The price of the West Texas Intermediate and the Brent crude, traded on the International Commodities Exchange (hence ICE) seems to be spiking upwards and will probably match any time soon.
The situation in Egypt may have caused that spiking, but since Egypt is not a major oil exporter, there can be no logical reason for the price of oil to be so affected. However, perhaps the excuse is good that both prices move together in tandem, to create a global parity.
The Fitch downgrading of Italy's rating today may be contested; however, it indicates the weak state of the Recovery in Europe. Similarly, the news from China that their boom is not so strong as figures had previously indicated (due to numbers which had been inflated) shows there is euphoria amongst the traders. This brings a reality check, especially for the Oil price bulls, who perhaps will ignore the plentiful supply that currently prevails and the strategic oil reserves that are always there and have not been utilised for a long, long time.
Why Oil price should be up under the circumstances can only be explained by some traders and commentators, whose kudos will be to make a fast buck or get some furthering of controversy on the grades and quality of oil. Great talking points, but not anything to help the worldwide economic Recovery, which would suggest the Oil price ought to be lower. I imagine the OPEC economists and Ministers would agree, to sustain their own economies on a growth phase. If the rest of the world stalls, the reduction in their GDPs will automatically have an effect on the OPEC nations as well. The world is a joined-whole, where development and prosperity moves hand in hand for all together.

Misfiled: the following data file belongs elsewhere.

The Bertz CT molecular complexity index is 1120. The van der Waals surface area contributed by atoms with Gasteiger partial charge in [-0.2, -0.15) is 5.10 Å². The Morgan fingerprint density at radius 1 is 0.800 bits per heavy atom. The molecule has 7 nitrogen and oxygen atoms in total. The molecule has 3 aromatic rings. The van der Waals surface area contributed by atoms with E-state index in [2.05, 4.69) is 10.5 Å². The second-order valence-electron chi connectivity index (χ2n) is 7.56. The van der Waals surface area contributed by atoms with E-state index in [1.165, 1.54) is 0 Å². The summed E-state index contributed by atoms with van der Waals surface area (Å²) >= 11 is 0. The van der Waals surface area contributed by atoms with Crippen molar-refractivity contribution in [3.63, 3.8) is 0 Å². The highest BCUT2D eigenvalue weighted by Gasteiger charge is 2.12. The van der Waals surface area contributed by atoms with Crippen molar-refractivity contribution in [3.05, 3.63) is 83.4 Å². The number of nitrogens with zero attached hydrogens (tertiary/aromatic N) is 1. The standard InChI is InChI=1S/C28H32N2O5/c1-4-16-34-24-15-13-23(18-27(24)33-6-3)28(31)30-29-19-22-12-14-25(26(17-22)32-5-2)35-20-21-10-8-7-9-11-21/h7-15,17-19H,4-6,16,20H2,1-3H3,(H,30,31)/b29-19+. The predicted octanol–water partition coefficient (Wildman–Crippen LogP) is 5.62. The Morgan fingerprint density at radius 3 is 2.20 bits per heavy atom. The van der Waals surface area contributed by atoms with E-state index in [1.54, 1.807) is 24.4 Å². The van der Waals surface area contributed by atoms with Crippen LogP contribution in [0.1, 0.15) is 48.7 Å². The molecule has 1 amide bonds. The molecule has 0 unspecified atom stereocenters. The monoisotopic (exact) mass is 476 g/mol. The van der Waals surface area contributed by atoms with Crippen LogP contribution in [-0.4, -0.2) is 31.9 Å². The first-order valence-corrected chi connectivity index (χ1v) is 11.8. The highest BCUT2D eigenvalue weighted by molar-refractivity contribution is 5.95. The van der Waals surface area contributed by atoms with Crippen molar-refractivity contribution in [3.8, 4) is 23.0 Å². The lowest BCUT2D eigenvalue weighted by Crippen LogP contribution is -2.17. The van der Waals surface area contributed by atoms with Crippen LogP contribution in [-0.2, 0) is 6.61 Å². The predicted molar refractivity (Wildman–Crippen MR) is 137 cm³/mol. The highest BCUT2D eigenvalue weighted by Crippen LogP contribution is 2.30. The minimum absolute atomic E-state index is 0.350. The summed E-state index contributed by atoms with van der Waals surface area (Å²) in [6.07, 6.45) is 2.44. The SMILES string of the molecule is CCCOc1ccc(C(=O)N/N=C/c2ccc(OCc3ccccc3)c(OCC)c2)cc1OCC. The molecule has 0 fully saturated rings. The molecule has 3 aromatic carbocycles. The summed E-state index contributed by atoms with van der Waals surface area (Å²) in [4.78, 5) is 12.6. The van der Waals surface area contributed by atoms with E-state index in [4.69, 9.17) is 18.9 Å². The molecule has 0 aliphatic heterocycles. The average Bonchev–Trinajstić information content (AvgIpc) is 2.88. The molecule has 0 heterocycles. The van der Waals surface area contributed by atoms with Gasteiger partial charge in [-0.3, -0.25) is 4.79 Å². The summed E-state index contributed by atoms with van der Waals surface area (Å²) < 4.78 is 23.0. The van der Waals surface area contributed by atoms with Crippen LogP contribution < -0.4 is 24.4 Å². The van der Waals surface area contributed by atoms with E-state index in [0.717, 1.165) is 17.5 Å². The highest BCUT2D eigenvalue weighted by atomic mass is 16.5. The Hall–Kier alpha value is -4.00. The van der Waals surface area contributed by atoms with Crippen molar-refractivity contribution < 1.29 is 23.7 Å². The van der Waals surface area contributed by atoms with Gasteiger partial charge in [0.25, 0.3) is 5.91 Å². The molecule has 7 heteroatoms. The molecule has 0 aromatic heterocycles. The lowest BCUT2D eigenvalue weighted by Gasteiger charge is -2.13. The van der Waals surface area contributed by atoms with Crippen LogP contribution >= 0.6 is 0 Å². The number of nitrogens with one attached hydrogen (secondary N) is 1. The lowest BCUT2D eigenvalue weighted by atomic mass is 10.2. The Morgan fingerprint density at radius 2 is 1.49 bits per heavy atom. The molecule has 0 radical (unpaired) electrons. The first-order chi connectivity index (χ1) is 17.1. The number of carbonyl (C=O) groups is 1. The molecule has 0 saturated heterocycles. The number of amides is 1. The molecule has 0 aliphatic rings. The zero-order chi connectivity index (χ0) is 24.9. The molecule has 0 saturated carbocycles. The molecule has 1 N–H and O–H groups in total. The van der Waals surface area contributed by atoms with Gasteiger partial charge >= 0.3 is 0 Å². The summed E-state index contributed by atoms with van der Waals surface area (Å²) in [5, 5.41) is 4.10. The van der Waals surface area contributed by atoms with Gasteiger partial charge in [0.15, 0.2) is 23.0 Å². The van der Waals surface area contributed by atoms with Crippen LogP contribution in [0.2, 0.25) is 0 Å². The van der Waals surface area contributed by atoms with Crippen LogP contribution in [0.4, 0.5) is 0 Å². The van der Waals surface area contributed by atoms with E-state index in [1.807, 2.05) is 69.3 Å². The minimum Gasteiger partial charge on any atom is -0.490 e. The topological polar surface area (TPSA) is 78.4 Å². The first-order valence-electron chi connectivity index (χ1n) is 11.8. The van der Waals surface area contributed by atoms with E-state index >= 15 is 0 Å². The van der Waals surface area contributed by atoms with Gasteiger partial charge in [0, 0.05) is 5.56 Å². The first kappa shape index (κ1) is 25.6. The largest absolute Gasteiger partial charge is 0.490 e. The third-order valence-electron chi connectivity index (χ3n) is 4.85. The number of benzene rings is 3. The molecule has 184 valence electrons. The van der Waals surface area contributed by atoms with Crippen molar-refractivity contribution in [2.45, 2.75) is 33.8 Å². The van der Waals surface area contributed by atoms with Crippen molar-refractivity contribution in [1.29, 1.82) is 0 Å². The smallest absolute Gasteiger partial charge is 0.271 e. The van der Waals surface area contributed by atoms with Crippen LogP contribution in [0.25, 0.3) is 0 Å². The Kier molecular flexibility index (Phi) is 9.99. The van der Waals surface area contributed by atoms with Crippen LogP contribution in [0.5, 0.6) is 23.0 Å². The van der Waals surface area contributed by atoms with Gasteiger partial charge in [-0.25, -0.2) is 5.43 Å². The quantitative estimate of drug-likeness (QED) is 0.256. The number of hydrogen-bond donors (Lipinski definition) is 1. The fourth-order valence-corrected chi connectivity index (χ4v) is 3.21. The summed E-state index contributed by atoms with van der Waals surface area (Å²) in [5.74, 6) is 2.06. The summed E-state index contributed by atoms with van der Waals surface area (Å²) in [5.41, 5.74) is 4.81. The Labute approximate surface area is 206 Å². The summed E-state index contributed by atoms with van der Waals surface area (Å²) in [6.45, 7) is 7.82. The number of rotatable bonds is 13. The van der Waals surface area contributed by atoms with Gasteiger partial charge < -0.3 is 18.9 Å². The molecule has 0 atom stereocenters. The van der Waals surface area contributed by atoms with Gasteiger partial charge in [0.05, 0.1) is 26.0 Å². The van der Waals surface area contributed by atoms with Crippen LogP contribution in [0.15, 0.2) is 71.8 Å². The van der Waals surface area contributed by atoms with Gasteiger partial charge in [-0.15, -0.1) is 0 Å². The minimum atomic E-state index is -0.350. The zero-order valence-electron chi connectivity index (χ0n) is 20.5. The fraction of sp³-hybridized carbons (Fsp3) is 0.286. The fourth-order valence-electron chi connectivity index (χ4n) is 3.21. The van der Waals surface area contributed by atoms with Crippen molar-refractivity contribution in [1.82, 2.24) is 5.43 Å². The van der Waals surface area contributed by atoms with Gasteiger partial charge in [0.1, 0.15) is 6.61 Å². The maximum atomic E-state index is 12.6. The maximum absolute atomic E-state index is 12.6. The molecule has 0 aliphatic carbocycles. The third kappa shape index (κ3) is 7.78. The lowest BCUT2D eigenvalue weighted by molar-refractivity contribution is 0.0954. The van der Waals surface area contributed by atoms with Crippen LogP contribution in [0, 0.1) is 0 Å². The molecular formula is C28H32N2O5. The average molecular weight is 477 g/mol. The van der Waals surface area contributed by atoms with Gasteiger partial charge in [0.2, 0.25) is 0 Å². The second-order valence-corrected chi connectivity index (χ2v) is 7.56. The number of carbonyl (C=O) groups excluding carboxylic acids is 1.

I have previously suggested that the Oil price needs to be under $85 a barrel for the worldwide economic Recovery to be sustained. At that price, most of the infrastructure development in the OPEC nations can be viable, according to several Ministers comments that I have noted previously. The current spike I hope will be only temporary, until the price starts to trundle down once again. Market forces and the situations worldwide will hopefully prove favourable.
Sometimes the numbers of contracts traded at higher prices are so thin; perhaps the reporting price ought to be based on a wider number of actual sales, from a reliable source.
I will be pleased to receive your comments on this issue.